Creating a fair single market for mortgage credit

The EU has been long expected to legislate on responsible lending following the financial crisis. It has now published a proposal for a directive on credit agreements related to residential property. The proposal aims both to create an efficient single market in mortgages with a high level of consumer protection and to promote financial stability by making sure that mortgage credit markets operate in a responsible manner.

 It covers all loans to consumers to buy a home and certain loans to consumers to renovate a home. It also covers all loans to consumers that are guaranteed by a mortgage or other comparable security.

One of the consequences of the proposed legislation which may be of concern to property professionals is that it will make it more difficult for certain consumers to get a mortgage, particularly those with a low income or a weak credit history. The Commission’s answer to this concern is that the extent to which this will affect borrowers will depend on how the proposal is transposed into national law. It does not affect commercial mortgage transactions (such as a loan from a bank to a company to build or develop property) although a Member State may choose to extend its scope, particularly to SMEs. Also commercial property developers who offer mortgages to purchase their properties would be covered by the proposal.

In particular the creditor will be under an obligation to assess the creditworthiness of the consumer and to refuse credit when that assessment is negative. Authorised credit intermediaries must be registered and meet professional requirements. A standard information sheet must be used giving pre-contractual information for home loans. In outline the Directive will:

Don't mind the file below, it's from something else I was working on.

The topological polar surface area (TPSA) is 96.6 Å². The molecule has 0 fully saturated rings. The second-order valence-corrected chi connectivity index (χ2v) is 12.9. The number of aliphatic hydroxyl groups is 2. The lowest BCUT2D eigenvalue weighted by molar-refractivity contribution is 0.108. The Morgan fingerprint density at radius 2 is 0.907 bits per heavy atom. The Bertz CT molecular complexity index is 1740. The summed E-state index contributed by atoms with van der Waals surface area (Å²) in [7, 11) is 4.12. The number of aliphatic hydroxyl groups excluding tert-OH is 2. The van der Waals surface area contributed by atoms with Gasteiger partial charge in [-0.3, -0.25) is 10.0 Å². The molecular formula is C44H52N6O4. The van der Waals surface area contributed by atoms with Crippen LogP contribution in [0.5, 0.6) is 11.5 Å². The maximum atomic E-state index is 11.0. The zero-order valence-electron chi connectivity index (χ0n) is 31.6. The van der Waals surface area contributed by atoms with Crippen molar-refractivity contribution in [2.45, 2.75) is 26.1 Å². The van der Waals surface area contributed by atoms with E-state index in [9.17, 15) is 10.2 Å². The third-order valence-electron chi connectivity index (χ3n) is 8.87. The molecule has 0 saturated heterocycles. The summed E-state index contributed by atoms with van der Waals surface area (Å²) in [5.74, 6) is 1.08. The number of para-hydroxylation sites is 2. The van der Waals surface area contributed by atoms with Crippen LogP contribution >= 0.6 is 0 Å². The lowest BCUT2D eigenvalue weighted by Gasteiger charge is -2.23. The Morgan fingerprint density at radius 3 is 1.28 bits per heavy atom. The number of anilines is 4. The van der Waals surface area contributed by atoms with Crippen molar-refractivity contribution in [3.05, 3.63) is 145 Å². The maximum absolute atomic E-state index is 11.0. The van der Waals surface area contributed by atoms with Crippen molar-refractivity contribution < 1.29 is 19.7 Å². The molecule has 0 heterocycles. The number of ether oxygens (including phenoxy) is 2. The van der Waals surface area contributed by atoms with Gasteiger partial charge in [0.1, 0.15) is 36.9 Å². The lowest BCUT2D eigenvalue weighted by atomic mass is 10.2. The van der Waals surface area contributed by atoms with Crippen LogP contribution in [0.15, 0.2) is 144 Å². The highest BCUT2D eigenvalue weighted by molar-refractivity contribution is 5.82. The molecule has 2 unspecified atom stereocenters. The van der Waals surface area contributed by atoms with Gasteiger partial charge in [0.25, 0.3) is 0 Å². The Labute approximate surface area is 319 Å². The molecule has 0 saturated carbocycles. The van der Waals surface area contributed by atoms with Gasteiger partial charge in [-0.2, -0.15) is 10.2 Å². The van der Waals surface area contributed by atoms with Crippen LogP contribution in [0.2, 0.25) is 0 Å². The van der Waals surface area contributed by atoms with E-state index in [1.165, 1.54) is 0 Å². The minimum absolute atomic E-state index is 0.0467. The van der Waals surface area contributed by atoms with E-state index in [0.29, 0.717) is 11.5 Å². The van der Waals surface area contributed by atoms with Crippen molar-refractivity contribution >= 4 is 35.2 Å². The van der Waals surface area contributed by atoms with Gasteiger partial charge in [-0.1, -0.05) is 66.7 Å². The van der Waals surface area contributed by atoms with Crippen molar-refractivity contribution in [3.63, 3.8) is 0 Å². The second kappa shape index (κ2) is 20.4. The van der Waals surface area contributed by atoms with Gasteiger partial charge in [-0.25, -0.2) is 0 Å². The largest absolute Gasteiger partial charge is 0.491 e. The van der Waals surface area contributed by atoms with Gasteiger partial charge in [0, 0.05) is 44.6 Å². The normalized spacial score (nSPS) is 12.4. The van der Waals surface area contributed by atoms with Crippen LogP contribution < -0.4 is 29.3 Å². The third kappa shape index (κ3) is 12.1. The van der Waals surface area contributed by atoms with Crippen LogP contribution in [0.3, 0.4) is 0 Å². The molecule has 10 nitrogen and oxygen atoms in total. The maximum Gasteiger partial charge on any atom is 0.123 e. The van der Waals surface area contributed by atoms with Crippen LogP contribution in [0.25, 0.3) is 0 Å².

• Introduce requirements for the advertising of mortgage credit;
• Ensure that all institutions involved in mortgage credit are regulated;
• Establish principles for the authorisation and registration of credit intermediaries;
• Ensure that lenders benefit from being able to access information in credit databases on a non-discriminatory basis;
• Require lenders and credit intermediaries to:
- make general information available on the range of credit products they offer;
- provide personalised information to the consumer through a European standardised information sheet;
- give explanations and meet standards for advice;
- assess the consumer’s ability to repay;
- disclose certain information (identity, status, relationship with creditor etc.) to make conflicts transparent.
• Benefit borrowers (who will have an obligation to provide the necessary information to enable an assessment of their ability to repay):
- with extra information;
- a harmonised annual percentage rate of charge in line with that set out in the Consumer Credit Directive;
- an entitlement to repay credit before expiry of the credit agreement (subject to conditions).

At the same time the Commission has published a working paper on national measures and practices to avoid foreclosure procedures for residential mortgage loans. This shows ways in which different countries are trying to impose rules on how properties can be repossessed.

The draft directive (in all official languages) and the working paper (in English) are both available here.